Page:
University of Chicago
Philip O’Sullivan loves history — and he helps others love it too. As a museum assistant at the National Park Service’s Mary McLeod Bethune historic site, Philip leads tours for visitors, sharing the story of Dr. Bethune, an African American educator who became part of President Franklin D. Roosevelt’s Black Cabinet. He enjoys sharing his passion for the past: “I get to watch kids’ eyes light up as I describe [Bethune’s life],” says Philip.
A graduate of School Without Walls Senior High School in Washington, D.C., Philip is a member of the National Honor Society and an AP Scholar with Honor. He won a gold medal in the National Latin Exam, was named MVP at the D.C. Public Schools’ AP Psychology Quiz Bowl, and won the D.C. Public Libraries’ Teen Book Review Contest. Philip clerks at the global law firm Arnold & Porter, officiates at children’s games as a U.S. Soccer certified referee, and rowed on the varsity crew team. He will study history at the University of Chicago and plans to become a lawyer.
At School Without Walls, Philip wrote his senior thesis on photo ID laws and their effect on voting access for low-income voters. Philip believes strongly in the principles of compassion, helping others, and not being afraid to fight for the greater good: “I want to help fight for the rights of all,” he says. “I want to help those who often get the least help and consideration.”
Every morning, six-year-old Najya Williams and her mother watched families welcome new babies on Discovery Health Network’s “A Baby Story.” Seeing the pediatricians listening to the newborns’ heartbeats and testing their reflexes left a strong impression on young Najya, who now plans a career in medical research and public health. As a field trip coordinator for STRIVE Next Step D.C., which works with inner-city youth living with sickle cell disease, Najya has counseled teenagers, helping them overcome social and academic challenges; working with them on public speaking and creative writing; and assisting with homework and college applications.
As Najya worked with STRIVE, she paid close attention to the way her high-needs neighborhood was portrayed in the organization’s publicity materials. Nayja wrote a paper proposing alternative language that would not limit the potential in the youth the organization serves. Her paper was published in Penn State Berk’s Undergraduate Journal of Service Learning and Community-Based Research, and STRIVE asked Najya to help them revise their materials. Najya is also vice chair of the Mayor’s D.C. Youth Program, a group that advocates for the rights of young people.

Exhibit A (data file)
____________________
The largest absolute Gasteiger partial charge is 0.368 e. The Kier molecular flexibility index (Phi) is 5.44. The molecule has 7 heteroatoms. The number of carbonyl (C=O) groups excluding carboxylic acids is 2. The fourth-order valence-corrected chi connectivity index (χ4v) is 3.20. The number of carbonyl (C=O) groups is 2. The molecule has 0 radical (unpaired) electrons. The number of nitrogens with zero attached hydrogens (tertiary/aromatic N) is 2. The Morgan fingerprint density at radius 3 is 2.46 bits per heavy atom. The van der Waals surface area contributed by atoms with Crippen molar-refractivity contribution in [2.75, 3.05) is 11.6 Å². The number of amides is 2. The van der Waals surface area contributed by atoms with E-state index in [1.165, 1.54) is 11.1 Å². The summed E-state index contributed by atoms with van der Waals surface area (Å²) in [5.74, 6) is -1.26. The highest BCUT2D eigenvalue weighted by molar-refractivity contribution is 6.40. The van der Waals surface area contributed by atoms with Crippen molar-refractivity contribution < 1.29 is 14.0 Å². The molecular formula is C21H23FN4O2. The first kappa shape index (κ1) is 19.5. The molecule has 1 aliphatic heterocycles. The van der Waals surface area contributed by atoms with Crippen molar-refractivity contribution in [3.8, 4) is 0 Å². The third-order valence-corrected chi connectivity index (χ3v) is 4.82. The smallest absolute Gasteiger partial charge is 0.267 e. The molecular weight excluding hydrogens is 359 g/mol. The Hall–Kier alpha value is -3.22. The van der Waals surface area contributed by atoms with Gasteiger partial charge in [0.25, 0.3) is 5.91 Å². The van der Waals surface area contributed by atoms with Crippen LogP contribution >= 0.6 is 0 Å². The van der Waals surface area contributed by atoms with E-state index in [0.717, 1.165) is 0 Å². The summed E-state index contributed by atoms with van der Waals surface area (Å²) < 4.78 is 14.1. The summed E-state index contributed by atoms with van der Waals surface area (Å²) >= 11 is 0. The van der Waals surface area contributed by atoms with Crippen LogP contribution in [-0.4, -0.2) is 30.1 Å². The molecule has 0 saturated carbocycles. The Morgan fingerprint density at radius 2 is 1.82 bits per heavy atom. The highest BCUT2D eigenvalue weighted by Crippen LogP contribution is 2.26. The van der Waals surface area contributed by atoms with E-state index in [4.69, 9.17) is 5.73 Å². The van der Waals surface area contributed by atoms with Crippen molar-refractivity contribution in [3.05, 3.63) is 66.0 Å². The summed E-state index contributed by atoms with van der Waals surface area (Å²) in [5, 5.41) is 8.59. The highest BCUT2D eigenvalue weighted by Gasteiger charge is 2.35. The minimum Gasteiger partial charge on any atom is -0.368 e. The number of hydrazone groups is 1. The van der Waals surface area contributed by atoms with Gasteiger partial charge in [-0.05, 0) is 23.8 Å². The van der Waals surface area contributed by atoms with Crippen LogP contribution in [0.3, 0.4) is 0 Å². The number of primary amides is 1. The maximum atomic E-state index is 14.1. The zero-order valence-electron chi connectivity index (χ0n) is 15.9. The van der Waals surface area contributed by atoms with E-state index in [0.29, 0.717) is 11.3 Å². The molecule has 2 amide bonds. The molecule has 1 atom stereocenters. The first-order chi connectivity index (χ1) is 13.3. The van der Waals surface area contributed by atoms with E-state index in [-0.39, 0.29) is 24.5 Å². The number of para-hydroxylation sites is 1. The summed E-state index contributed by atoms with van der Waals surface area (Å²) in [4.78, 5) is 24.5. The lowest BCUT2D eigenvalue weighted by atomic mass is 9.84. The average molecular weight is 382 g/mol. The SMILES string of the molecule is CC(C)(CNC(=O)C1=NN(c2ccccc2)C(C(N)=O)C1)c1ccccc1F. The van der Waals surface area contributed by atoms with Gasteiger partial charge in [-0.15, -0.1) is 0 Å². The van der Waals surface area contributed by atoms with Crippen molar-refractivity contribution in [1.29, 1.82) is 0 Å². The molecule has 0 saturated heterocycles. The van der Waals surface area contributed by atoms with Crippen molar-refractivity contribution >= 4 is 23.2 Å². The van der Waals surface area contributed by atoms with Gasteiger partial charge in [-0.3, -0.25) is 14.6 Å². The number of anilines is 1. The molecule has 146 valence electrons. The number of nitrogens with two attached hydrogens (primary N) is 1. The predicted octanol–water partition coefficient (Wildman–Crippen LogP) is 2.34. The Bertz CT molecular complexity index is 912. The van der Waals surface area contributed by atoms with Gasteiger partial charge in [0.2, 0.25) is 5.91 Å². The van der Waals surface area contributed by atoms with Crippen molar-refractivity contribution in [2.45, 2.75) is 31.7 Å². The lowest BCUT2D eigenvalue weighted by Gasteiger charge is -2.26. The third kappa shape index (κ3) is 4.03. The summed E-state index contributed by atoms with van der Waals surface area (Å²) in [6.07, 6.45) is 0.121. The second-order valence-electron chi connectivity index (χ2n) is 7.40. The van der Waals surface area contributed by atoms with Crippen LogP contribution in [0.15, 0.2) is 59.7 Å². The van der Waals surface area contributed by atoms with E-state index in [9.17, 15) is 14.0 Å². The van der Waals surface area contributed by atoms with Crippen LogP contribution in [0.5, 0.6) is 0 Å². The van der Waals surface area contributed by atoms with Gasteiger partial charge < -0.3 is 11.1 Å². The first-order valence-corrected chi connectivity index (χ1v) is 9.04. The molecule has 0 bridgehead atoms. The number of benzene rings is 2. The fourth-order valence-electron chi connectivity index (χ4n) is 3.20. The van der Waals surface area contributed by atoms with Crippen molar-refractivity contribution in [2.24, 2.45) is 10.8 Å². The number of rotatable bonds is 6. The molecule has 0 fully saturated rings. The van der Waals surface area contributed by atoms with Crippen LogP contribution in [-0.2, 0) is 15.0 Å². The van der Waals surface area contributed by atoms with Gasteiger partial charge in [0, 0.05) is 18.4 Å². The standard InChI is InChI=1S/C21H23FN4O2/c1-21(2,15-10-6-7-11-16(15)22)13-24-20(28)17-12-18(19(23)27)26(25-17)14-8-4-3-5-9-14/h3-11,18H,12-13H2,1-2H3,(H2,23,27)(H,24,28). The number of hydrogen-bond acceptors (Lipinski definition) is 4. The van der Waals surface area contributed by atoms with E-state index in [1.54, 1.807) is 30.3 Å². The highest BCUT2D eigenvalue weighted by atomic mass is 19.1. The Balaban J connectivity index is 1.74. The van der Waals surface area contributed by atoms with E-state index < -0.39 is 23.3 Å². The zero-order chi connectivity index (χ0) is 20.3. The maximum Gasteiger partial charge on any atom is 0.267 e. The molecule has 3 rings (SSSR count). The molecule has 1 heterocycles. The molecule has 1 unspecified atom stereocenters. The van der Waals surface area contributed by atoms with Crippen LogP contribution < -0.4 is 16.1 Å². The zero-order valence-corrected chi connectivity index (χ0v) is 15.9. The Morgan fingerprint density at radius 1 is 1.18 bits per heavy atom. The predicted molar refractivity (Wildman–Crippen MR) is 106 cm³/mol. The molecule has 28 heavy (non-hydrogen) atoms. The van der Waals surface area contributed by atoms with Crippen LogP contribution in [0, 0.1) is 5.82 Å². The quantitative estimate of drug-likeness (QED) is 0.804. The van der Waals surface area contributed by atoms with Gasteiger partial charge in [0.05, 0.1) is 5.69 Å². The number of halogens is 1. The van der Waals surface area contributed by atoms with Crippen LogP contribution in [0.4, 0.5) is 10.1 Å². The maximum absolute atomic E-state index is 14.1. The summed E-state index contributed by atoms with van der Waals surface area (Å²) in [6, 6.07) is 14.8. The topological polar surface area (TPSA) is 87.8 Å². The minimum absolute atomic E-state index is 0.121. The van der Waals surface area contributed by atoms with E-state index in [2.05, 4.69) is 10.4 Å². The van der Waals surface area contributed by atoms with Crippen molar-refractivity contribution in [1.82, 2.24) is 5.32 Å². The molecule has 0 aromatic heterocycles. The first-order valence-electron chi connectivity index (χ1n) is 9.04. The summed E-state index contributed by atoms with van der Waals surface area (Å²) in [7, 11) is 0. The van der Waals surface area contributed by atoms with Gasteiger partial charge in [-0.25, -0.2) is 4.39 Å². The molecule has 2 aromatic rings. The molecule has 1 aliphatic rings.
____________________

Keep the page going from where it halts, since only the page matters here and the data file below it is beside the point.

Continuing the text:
Najya, the valedictorian at School Without Walls Senior High School in Washington, D.C., and a member of the National Honor Society, made the Dean’s List as part of the Early College Program at George Washington University and has presented at the George Washington University Albert H. Small Symposium. As leader of the Poetry Club, Najya performed at the group’s annual spoken word events, connected members with contests and publication opportunities, and received the group’s Outstanding Participation award in both 2014 and 2015. She will study public health at Harvard.
Since its founding in 1989 by Lori and Michael Milken, the Milken Scholars Program has supported more than 400 Scholars from diverse backgrounds, and nearly half were the first in their family to attend college.
Throughout their college careers, Milken Scholars are in regular communication with Milken Scholars staff, mentors and with one another.
Every summer, Scholars participate in a three-day Summit in Los Angeles, where Scholars staff and a range of distinguished speakers provide a forum for the participants to discuss issues crucial to their personal, academic and professional success. A Summit highlight for the New York Scholars will be their first encounter with fellow Scholars chosen from Washington, D.C. and Greater Los Angeles. Over the coming years, the Summit will provide opportunities for Scholars to form and renew friendships, reflect on their personal growth, and exchange ideas and aspirations.
Milken Scholars are selected in their senior year of high school through a rigorous nomination, application review and interview process.
For details about the Milken Scholars Program, visit http://www.milkenscholars.org.
To schedule interviews, contact Ana Beatriz Cholo, firstname.lastname@example.org; (310) 570-4773 (work); (312) 927-4845 (cell).